Baldelli will take a job in the Rays front office as a special advisor in scouting and player development. After the Rays took him out of Bishop Hendricken High School with the No. 6 overall pick in the 2000 draft, he blitzed through the minors before making a tremendous big league debut in 2003, finishing third in Rookie of the Year balloting while hitting .289 with a .326 OBP, .742 OPS, 11 homers and 27 steals as a 21-year-old. But injuries started limiting his ability to stay on the field the following year, and he played just 63 games for the Rays in 2007 and 2008 (though he did hit a pair of memorable homers in the 2008 postseason for Tampa Bay).
Baldelli signed with the Sox — the team he rooted for while growing up — for the 2009 season, hitting .253 with a .311 OBP, .433 slugging mark and .744 OPS along with 11 homers in part-time duty. He then returned to Tampa Bay, spending much of the year working in player development and the Rays front office before returning to uniform in September.
Baldelli concludes his career having hit .278 with a .323 OBP, .443 slugging mark and .766 OPS with 60 homers and 60 steals in 519 games.
|01.26.11 at 1:58 am ET|
That is how one source familiar with the talks between the Red Sox and Blue Jays characterized the conversations that the two teams had about Jose Bautista, the slugger who emerged improbably to launch a major-league leading 54 homers.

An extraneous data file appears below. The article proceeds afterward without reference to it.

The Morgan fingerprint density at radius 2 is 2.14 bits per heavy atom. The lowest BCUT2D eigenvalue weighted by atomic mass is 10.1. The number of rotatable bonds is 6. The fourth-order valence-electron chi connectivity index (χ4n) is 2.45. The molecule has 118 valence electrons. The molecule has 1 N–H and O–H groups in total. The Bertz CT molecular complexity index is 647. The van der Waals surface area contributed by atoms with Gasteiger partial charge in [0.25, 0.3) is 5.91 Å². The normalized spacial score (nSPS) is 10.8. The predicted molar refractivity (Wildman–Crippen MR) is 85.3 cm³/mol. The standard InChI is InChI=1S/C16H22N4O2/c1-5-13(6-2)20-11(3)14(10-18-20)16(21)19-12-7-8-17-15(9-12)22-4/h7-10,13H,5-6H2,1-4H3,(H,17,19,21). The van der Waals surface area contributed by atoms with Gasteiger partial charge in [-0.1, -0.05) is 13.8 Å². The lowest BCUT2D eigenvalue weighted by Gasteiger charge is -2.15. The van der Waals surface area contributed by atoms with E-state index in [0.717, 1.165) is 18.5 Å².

On Tuesday, Fox Sports reported that the Sox made multiple trade offers to the Blue Jays about the slugger during the Winter Meetings in December, but “never got the sense that the Jays were serious about a deal,” with Toronto feeling that it would be served best to retain the slugger. On the Sox’ side, it seems that they were largely interested in gauging the full realm of market possibilities to identify alternatives should they fail to land free agent Carl Crawford, rather than having built a strategy around Bautista.
Over the course of the winter meetings — whose activity began with the Sox’ successful conclusion of a deal for Adrian Gonzalez and the stunning announcement of Jayson Werth‘s seven-year, $126 million deal with the Nationals, and ended with the Sox’ similarly startling conclusion of a seven-year, $142 million deal with Crawford — the Sox conducted an exploration of a broad range of market options.